We want to focus here, not so much on how covenants are made, but on what God is doing in making the covenants we find in the Bible.
What's God up to in making these covenants? He is forging sacred kinship bonds. He is saying to His people, "I will be their God and they shall be My people...I will be a Father to you and you shall be sons and daughters to Me" (see 2 Corinthians 6:16).
By His covenants, God is taking the "creatures" He made and raising them to the status of divine offspring, divine children. By His covenants, the Creator is fathering a family. The human race is being transformed from something physical and natural into something spiritual and supernatural. Humans are being changed from merely a species sharing common traits and characteristics into a divine brotherhood and sisterhood, a family of God.
The story line and the drama of the Bible all plays out against this backdrop of divine family-making.
The Bible begins with God's covenant with Adam and Eve (although the word covenant isn't used, as we'll see next lesson). By the final pages of the Bible, we see that the New Covenant He made in Jesus has embraced the entire world.
Remember all those details of the Bible that seemed so hard to figure out - the laws and commandments, the ritual rules; the oaths that God swears to His people and His people swear to Him; the historical episodes of sin and betrayal and repentance and forgiveness; the punishments and deliverance; the psalms and wisdom teachings, the prophecies of a new and final covenant redemption?
They all make sense when you understand them as part of God's divine plan to make all men and women into His sons and daughters through the covenants, which are all summed up in the New Covenant, where God sends us "a Spirit of adoption, through which we can cry, Abba, 'Father!'" (see Romans 8:15; Galatians 4:5; Ephesians 1:5).
III. An Introduction to the Covenants of the
A. The Number of the Biblical Covenants
Following St. Irenaeus, we're now ready to look at the number of covenants that God makes in the Bible and the special character of each. God makes six major covenants in the Bible, with:
1. Adam and Eve (Genesis 1:26-2:3)
2. Noah and his family (Genesis 9:8-17)
3. Abraham and his descendants (Genesis 12:1-3; 17:1-14; 22:16-18)
4. Moses and the Israelites (Exodus 19:5-6; 3:4-10; 6:7)
5. David and the Kingdom of Israel (2 Samuel 7:8-19)
6. Jesus and the Church (Matthew 26:28; 16:17-19)
It's important to know these covenants well - what God promises and what is required of those who enter into the covenants.
B. The Character of the Biblical Covenants
Now we'll highlight some of the special characteristics of each of these covenants. As we move through this course we'll be studying each of the covenants in greater detail. For each of these covenants, try to learn and remember the five special features:
* the covenant mediator (the person God makes the covenant with) and his covenant role (whom the mediator represents);
* the blessings promises in the covenant;
* the conditions (or curses) of the covenant;
* the "sign" by which the covenant will be celebrated and remembered.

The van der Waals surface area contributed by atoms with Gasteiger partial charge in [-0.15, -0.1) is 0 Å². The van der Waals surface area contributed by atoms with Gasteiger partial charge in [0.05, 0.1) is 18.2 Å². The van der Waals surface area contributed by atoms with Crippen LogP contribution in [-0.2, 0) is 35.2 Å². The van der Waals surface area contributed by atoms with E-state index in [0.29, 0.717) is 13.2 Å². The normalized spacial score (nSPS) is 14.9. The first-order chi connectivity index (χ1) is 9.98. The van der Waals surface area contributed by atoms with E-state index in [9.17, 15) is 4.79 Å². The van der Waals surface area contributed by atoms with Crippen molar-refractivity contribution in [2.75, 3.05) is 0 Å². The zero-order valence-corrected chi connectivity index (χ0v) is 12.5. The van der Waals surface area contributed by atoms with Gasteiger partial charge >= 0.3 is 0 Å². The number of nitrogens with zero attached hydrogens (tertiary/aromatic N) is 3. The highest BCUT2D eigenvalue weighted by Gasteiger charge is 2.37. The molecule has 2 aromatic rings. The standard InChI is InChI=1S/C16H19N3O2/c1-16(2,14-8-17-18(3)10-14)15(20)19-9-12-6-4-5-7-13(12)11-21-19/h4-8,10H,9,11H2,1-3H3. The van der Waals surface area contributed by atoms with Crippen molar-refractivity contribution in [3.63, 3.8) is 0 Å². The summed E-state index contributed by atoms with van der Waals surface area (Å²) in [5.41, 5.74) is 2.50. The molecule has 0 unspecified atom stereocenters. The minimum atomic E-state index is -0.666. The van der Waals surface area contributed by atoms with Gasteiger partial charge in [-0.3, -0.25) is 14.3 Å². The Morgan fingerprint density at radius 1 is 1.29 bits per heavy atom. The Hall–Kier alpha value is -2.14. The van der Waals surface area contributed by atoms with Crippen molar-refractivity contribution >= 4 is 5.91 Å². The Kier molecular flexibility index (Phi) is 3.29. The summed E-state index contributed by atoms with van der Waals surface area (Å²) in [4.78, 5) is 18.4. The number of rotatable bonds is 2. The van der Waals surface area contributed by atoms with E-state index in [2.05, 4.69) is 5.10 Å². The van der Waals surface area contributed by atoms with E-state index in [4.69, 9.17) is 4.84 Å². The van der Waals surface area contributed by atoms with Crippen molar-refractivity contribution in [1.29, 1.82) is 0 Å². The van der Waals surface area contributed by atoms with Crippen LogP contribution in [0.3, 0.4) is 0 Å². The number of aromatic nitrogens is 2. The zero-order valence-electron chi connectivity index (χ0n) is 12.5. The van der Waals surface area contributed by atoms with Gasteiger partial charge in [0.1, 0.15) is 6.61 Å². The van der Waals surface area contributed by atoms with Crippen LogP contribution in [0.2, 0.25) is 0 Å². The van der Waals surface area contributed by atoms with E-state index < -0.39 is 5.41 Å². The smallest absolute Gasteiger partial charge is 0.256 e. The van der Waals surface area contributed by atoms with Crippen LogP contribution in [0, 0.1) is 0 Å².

* the "form" that God's family has as a result of the covenant.
The Covenant with Adam (Genesis 1:26-2:3)
The word "covenant" isn't used, but as we'll see in detail in our next lesson, the story of Adam and Eve is told in "covenantal" language. Adam is the covenant mediator in his role as husband. God promises blessings - that their union will be fruitful and their offspring will fill the earth and rule over it. God establishes a sign by which the covenant will be remembered and celebrated - the Sabbath, the seventh day of rest.
And God imposes one condition that they must keep to fulfill their obligation under the covenant - that they not eat from the Tree of the Knowledge of Good and Evil. And God attaches a curse for disobedience - that they will surely die. By this covenant, God's family assumes the form of the marriage bond between husband and wife.
The Covenant with Noah (Genesis 9:8-17)
The word "covenant" is used in the case of Noah, as God promises never again to destroy the world by flood. The covenant is made with all humanity, through the mediator, Noah, in his role as the father of his family.
The covenant includes blessings to Noah and his family (that they will be fruitful and fill the earth) and conditions that must be obeyed (not to drink the blood of any animals, not to shed human blood). The sign of the covenant is the rainbow in the sky. By this covenant, God's people assumes the form of a domestic household, an extended family.
The Covenant with Abraham (Genesis 12:1-3; 17:1-14; 22:16-18)
God swears to give Abraham a great land and to bless his descendants, who will become a great nation. God makes the covenant with the mediator Abraham in his representative role as chieftain. God promises the blessings of land and great nationhood for his descendants, and through them to bless all the nations of the earth.
The sign of the covenant is the mark of circumcision. Circumcision is also the condition that Abraham and his descendants must obey in order to keep the covenant. By this covenant, God's family is takes a "tribal" form.
The Covenant with Moses (Exodus 19:5-6; 3:4-10; 6:7)